Friday, January 18, 2008


Massachusetts may soon become the thirteenth state to decriminalize the possession of marijuana, according to the National Organization for the Reform of Marijuana Laws and the Massachusetts Cannabis Reform Coalition,

The House of Representatives has assigned a judiciary committee to review a bill that would change the punishment for those found in possession of marijuana.  Instead of being a criminal offense, it would become more like a traffic ticket for anyone possessing less than an ounce, and would be punished strictly by fine.

Twelve other states have already passed similar laws and NORML and MassCann hope that by May of this year, Massachusetts will also do the same.

The effect this would have on Northeastern's policy is unclear at the time.  Renata Nyul, the assistant director of communications and public relations at Northeastern said the administration is not concerned yet.

"Marijuana is currently an illegal drug and we are not planning for that to change," Nyul said.  "If this does happen, we will have to address it in terms with the law."

Many students, however, have actively advocated the passing of a law like this one, including the Northeastern chapter of Students for a Sensible Drug Policy ( SSDP ), which, despite attempts, is not a student group.

Kevin Wadsworth, a middler biology major who started the chapter, helped campaign and collect signatures to promote the new law, along with other students.

Wadsworth said the current law causes problems.  "It makes people use drugs in secret which is the worse thing possible because that just confirms the stereotypes when there's such a broad range of people doing it," he said.  "There's also no guarantee about who will get caught and there's no consistency.  Someone who smokes everyday might not ever get caught but someone who smokes once a week might and that isn't doing any good."

Because the details and implications of this law are still fuzzy, some students oppose the passing of it.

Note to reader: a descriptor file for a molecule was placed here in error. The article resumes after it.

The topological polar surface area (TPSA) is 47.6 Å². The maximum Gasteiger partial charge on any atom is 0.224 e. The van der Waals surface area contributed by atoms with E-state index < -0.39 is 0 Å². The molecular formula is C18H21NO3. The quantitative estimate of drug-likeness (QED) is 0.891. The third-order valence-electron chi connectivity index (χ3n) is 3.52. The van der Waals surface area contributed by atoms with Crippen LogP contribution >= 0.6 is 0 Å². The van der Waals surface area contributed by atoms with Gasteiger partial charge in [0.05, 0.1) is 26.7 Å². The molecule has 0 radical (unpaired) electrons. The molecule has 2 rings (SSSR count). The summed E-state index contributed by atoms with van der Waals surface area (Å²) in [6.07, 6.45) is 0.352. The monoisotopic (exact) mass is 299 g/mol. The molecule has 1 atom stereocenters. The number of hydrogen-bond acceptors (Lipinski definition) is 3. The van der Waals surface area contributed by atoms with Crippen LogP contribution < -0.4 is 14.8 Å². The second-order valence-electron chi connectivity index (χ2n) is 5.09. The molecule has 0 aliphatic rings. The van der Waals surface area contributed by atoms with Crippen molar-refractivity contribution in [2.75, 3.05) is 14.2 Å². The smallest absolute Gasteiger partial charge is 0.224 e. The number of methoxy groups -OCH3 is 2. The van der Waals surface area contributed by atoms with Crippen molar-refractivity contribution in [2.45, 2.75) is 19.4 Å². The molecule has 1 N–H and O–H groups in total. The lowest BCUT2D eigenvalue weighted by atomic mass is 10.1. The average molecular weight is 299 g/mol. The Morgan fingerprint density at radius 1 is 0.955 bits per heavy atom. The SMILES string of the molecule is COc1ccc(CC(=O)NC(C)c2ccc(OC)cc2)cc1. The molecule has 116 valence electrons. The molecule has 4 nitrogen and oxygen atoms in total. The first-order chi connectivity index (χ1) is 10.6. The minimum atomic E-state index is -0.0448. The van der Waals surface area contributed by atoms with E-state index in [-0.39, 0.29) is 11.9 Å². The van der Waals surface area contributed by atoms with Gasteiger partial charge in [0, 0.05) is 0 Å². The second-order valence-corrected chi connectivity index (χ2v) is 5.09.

Hiba, a freshman biology major does not see the importance of the drug.  She didn't want to give her last name because of privacy.

"I'm sure a lot of people still use [marijuana] despite the legal issues, but with harsher consequences, they are more likely to think twice before using it," she said.

On the other hand, some students see no deterrence in current marijuana laws and no reason to punish those who use it.

"A lot of money is spent on punishing marijuana offenders who are only in possession and are not criminally dangerous," said senior psychology and English major Chris Coughlin.  "It's not deterring anything and it's just as bad as alcohol or tobacco."

Alex Faust, a freshman political science major, said he thinks the short term effects of the law may be less beneficial than long term effects.

"If this law passes, there's going to be a lot of people going out and using it [marijuana] right away.  But long term, the novelty will wear off and reverse psychology will kick in and it won't be as popular I don't think," Faust said.

The long term effects of similar laws in other states are yet to be determined since the law is so new.  Advocates, however, see the effects to be promising.

The law will only be applied to those over the age of 18.  In that sense, punishment for possession would be like an alcohol or tobacco citation.

Some students believe this is a necessary amendment.

"I know that young people are very easily influenced," Hiba said.  "They would try something without being fully aware of its effects and that needs to be taken into consideration." 


Newshawk: Students Fight Back -

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Pubdate: Thu, 17 Jan 2008

Source: Northeastern News, The (Northeastern U, MA Edu)

Copyright: 2008 The Northeastern News




Author: Lisa Newman

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